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Review: Don’t Worry Darling

Rating: 3 out of 5.

Don’t Worry Darling, Olivia Wilde’s second film after her incredibly successful directorial debut “Booksmart”, has been out for just a week, and has already sparked huge debate among film fans and critics, after being highly anticipated for a year and a half. 

The highlights of the film immediately jump out – Florence Pugh’s stunning performance, the score, and the beautiful cinematography. However, although the film is an enjoyable watch that draws the viewer in and leaves them intrigued until the end, it comes with a barrage of issues that make one feel like aspects of the film – especially the ending – are not well thought through. 

Florence Pugh plays Alice, wife of Jack (Harry Styles), who are a young couple madly in love in a town with 72 residents which is part of something called the ‘Victory Project’. It is set in the 50s, and life is seemingly perfect, with the men leaving at the same time every day to go to work, while the women stay at home to cook, clean, and shop while charging things to the company account. However things start to go wrong as Alice ventures past the borders and begins to wonder what really goes on at the ‘Victory Project’. 

Pugh’s performance is stellar, and reminiscent of her role in Midsommar, although we feel less attached to her here as one of the issues that the film has is that not enough time is taken to introduce the characters in the first act and allow the audience to get attached to them. It makes the film seem as hollow as the setting – which is perhaps intentional –  and the characters feel half-baked. Further, the last act of the film feels rushed, with many aspects of the end of the film not being clear, making the film feel both too long and too short. 

Both the cinematography and the score make the film entrancing, and worth seeing on the big screen. It has a striking 50’s aesthetic that not only makes the scenes beautiful, and add to the ultimate message of the film, but also add an unnatural streak to the setting which immediately sets up the sinister air of the film.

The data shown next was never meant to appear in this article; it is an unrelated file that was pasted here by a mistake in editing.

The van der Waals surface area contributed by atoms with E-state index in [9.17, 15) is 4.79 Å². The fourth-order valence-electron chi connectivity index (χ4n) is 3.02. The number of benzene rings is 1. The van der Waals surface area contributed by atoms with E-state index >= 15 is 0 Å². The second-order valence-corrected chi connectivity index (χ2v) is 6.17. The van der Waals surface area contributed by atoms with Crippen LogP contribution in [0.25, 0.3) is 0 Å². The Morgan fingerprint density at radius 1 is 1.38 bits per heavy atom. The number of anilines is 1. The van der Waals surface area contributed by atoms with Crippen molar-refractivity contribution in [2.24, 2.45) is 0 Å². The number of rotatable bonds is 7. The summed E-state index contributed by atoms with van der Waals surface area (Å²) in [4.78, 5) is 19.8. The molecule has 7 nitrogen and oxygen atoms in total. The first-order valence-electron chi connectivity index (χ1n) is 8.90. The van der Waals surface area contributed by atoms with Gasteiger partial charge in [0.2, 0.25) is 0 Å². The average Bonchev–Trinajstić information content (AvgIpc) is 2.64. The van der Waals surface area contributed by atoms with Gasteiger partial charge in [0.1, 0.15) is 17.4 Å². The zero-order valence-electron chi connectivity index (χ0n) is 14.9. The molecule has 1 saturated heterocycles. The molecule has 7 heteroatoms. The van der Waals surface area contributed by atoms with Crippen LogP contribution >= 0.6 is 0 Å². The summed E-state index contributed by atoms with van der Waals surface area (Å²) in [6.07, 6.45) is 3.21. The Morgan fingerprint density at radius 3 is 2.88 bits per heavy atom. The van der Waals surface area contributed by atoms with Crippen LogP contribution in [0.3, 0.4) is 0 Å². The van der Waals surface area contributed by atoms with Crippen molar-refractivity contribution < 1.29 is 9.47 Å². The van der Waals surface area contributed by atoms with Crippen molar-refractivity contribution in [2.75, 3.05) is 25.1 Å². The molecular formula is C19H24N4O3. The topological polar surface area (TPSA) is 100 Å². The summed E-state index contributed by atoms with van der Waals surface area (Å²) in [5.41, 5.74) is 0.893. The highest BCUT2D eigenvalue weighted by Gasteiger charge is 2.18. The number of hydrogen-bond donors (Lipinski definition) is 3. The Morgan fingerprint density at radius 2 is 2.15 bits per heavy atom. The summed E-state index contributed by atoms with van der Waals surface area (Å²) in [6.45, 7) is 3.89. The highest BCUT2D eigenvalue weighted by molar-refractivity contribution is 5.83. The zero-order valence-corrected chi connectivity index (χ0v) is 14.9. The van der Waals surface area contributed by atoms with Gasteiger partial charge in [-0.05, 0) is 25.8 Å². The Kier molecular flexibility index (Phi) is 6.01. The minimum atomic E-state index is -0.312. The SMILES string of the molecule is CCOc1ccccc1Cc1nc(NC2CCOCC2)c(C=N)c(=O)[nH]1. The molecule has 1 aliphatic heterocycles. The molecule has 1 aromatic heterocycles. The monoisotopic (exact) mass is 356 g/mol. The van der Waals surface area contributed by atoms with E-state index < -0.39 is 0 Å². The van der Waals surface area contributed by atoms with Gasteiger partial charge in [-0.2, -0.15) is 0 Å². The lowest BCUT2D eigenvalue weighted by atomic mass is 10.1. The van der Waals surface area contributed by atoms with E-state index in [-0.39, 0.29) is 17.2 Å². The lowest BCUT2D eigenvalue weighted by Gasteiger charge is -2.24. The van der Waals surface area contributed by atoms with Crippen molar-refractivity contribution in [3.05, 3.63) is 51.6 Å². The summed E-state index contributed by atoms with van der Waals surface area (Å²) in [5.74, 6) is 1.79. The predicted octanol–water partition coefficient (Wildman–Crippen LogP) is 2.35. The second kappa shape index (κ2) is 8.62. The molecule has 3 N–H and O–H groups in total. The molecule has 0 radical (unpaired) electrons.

Of the supporting actors, although Harry Styles was definitely not the highlight (this award would be given to Chris Pine, who plays Frank, the head of the ‘Victory Project’, whose performance creates an elusive character which adds to the eeriness of the film perfectly), his performance is not terrible, and definitely did not deserve the mocking laughter that erupted at his monologue at my cinema showing in Edinburgh. His performance is somewhat flat, which although sounds like a bad thing, allows Pugh to shine even more brightly as her descent into madness is made even more lonely by Styles’ somewhat lacklustre performance. 

And although criticism may have been made about Wilde’s directorial skills, her role as Bunny – Alice’s best friend – and Gemma Chan’s role as Shelley, Frank’s wife, are also fantastic, making the female cast of the film particularly successful. 

As such, the main issue that the film has doesn’t have to do with the acting, but rather the plot. Advertised as a psychological thriller, it certainly is disquieting. However, the amount of unanswered questions that one has leaving the cinema override the enjoyment and the disconcertion that is gleaned from this. Although the ending is explained (albeit not particularly well), the event that sets off Alice’s madness is seemingly random and comes from nowhere. 

As well as this, the feminist message that the film ultimately has feels somewhat … tired. Although the message is an important one, the attempt to comment on modern misogynistic culture (especially in the context of the world post internet) is ultimately not really achieved. 

It doesn’t help that anyone who has been at all present on social media cannot help but be aware – and therefore thinking about – the plethora of issues on set while watching. The film’s production was the subject of a lot of media attention, as it was reported that there were many problems between Shia Labeouf’s departure and conflicts between Wilde and Pugh, which then led to a huge amount of scrutiny at the 79th Annual Venice Film Festival, where the film first premiered, at which the infamous Harry Styles spitting on Chris Pine incident occurred. Both parties have since denied this happened, but the media seemed far more interested in these dynamics than the film itself. 

Overall, although Don’t Worry Darling is not a masterpiece by any means, and has many plot holes, it is a very watchable and visually distinctive film that will keep you entertained. 

Press Image courtesy of Warner Bros.